Social Responsibility

Thao Dan Protection Centre (Vietnam)

Thao Dan Protection Centre was founded in 1992 by a group of volunteers to take care of and protect street children in Ho Chi Minh City. The centre offers classes in basic literacy, maths and English to children who are either orphans or whose families are unable to afford schooling, and provides meals and care for the most vulnerable. In 2015 there were 173 children registered with the centre. The philosophy is to create opportunities allowing the children to fully integrate into society, and promotes respect and rights.

The centre runs a safe house for boys under the age of 16, and houses up to 15 children at any one time. The boys are provided with a safe place to live while they study, work or complete vocational training. Many are then reunited with their families or referred to community organisations, depending on their needs.

The centre receives no Government funds and relies solely on donations. McMasters is proud to contribute to the Centre. McMasters’ staff also assisted the children with English lessons and regularly donate books, clothes and food.

McMasters also contributed to other orphanages including:

  • Truyen Tin Open House; and
  • Linh Son Pagoda Open House.

Scholarships for University Students in Vietnam

McMasters is proud to offer scholarships to disadvantaged students wishing to study Economics at University in Vietnam. In order to qualify students must be suffering financial hardship, which is verified by local government documentation, or have had either one of their parents pass away.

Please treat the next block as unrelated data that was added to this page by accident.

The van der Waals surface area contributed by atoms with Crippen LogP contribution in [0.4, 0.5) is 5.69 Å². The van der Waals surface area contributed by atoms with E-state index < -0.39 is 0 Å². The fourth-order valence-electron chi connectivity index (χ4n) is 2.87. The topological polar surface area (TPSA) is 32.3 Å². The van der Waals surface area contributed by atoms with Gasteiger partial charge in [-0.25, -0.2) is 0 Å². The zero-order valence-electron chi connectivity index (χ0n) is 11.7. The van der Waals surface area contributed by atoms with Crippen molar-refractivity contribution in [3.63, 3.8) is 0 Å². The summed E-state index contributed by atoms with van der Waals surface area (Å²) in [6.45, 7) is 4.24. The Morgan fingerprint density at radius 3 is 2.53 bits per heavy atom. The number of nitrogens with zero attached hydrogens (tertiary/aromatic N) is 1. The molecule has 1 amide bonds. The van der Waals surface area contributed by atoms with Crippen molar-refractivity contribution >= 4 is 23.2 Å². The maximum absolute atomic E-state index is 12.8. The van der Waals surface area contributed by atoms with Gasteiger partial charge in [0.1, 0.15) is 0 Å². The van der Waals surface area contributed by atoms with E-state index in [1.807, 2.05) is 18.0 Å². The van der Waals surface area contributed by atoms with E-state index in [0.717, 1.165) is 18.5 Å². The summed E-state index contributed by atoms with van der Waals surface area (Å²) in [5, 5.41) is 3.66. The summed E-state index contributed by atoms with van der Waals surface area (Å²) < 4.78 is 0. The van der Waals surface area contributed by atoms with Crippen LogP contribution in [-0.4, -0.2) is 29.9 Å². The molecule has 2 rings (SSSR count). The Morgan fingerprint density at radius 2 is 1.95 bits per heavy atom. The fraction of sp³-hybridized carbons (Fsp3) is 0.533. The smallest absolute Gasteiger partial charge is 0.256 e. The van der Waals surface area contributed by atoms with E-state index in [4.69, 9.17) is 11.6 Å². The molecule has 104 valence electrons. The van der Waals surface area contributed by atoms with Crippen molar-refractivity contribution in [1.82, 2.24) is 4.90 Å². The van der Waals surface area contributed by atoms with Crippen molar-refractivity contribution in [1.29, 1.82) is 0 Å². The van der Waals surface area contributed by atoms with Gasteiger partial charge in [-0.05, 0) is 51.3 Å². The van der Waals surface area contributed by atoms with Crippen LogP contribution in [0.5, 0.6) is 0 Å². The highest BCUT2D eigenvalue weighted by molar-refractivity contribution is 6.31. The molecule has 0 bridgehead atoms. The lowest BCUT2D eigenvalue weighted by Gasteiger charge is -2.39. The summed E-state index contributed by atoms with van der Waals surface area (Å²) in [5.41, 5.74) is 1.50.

In January 2015, McMasters proudly donated scholarships to 54 students worth a total value of $900,000,000 VND (approximately $AU55,000) who were selected from the final 80 applicants interviewed. Each student received approximately $AU1,050 paid in 6 monthly instalments of approximately $100 per month. The remainder of the funds is retained by the university to cover the cost of tuition fees.

Without the scholarships these students would be unable to study as they would not be able to afford the tuition fees.

Ampilatwatja Community

Ampilatwatja is in the heart of Alyawarr land on the Sandover Highway, situated 365km north east of Alice Springs. The population is approximately 350, however the Alyawarr people have always lived in this area.

McMasters is proud to support the people of Ampilatwatja through ongoing visits to the community offering hands on assistance, and the provision of computers and educational programs for the children in the community.

The people of Ampilatwatja Community are treated in the Health Centre which has 3 consulting rooms and 2 emergency rooms with separate waiting rooms allowing for flexibility when catering for cultural requirements. The centre is extremely well set up and operates the following programs;

  • Healthy Eating
  • Women’s health
  • Men’s health

The clinic is staffed by 1 GP and 2 RANs with 2 full time and 2 part time Aboriginal Health Workers at outstations. The centre is visited on a regular basis by visiting allied health specialists. McMasters is honoured to offer any practice management assistance when required.

Art is an important expression of the Alyawarr people’s connection with the land. Artists of Ampilatwatja are said to “exude a complex and progressive approach to depicting the traditional knowledge of dreaming and country through the translation of water holes and soakages, bush medicines and bush tuckers, mountains, sand hills and ant hills” and that “their work retains the cultural heritage and values of Alyawarr lore. McMasters proudly displays artwork from the artists of Ampilatwatja in our Melbourne office.